President Greg DeCinque with the first group from the Priority Technical Training Center to earn career studies certificates in Automotive Chassis Systems.

Thanks to a new partnership with Priority Automotive and the Norfolk Sheriff’s office, TCC graduated its first class of nonviolent offenders from the Norfolk Jail. By learning at the PriorityTechnical Training Center in Chesapeake, 14 inmates were trained as automotive technicians, earning career studies certificate in Automotive Chassis Systems. All of them are eligible for full-time employment following their release.

Expanded partnerships with the Chesapeake and Portsmouth public schools led to TCC graduating its largest class of dual enrollment students. Fifteen earned career studies certificates in mechatronics, meaning they are one year away from completing associate degrees. Thirty-six other students earned career studies certificates in the fields of electrical wiring, welding and pharmacy technology. 

Portsmouth Public Schools dual enrollment graduates.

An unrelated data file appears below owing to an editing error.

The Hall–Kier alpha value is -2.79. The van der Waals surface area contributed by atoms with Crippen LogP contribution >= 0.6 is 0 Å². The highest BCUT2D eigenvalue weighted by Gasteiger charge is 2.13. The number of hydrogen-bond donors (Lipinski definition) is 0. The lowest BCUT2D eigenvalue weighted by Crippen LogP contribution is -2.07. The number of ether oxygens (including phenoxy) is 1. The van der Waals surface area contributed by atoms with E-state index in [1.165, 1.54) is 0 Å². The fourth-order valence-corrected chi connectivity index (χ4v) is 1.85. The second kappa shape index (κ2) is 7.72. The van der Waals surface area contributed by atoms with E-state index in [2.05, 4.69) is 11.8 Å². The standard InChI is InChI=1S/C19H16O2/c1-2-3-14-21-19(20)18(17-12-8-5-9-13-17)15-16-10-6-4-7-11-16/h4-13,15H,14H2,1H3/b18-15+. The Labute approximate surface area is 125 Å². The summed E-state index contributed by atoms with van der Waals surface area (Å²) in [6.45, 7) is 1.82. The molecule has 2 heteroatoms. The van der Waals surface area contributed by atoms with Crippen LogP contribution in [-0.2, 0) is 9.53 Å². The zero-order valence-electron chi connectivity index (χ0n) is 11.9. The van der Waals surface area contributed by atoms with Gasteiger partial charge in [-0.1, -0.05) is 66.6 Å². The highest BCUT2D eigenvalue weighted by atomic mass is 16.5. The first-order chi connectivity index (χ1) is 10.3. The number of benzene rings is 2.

Dual enrollment coordinator Katina Barnes with the Portsmouth cohort of dual enrollment graduates.

In addition, six teenagers from the Portsmouth Campus are Governor’s Medallion recipients as they completed associate degrees while still in high school. This is the largest number of Governor’s Medallion winners ever from TCC. All will enter four-year colleges as juniors.

Student speaker Charleston Yancey will also be a junior at his next stop, Virginia Wesleyan University. Yancey, who earned his Associate of Science in Social Sciences, encouraged the Class of 2019 to persist past the pressure, speaking with a passion that ignited his classmates.

The class of 2019!

“No matter what you have endured in life, on this day you are defined by three words: ‘You did it!’” he said, the culmination of a spirited speech that left many of his classmates on their feet. ‘When you face new obstacles and new challenges, remember, you did it!

“If you did it once, you can do it again,” he repeated to cheers; nearly 1,000 graduates were in attendance.

Ruth Jones Nichols, chief executive officer of the Foodbank of Southeastern Virginia, followed Yancey and admitted she wept after being asked to be the college’s keynote speaker, calling it a humbling honor.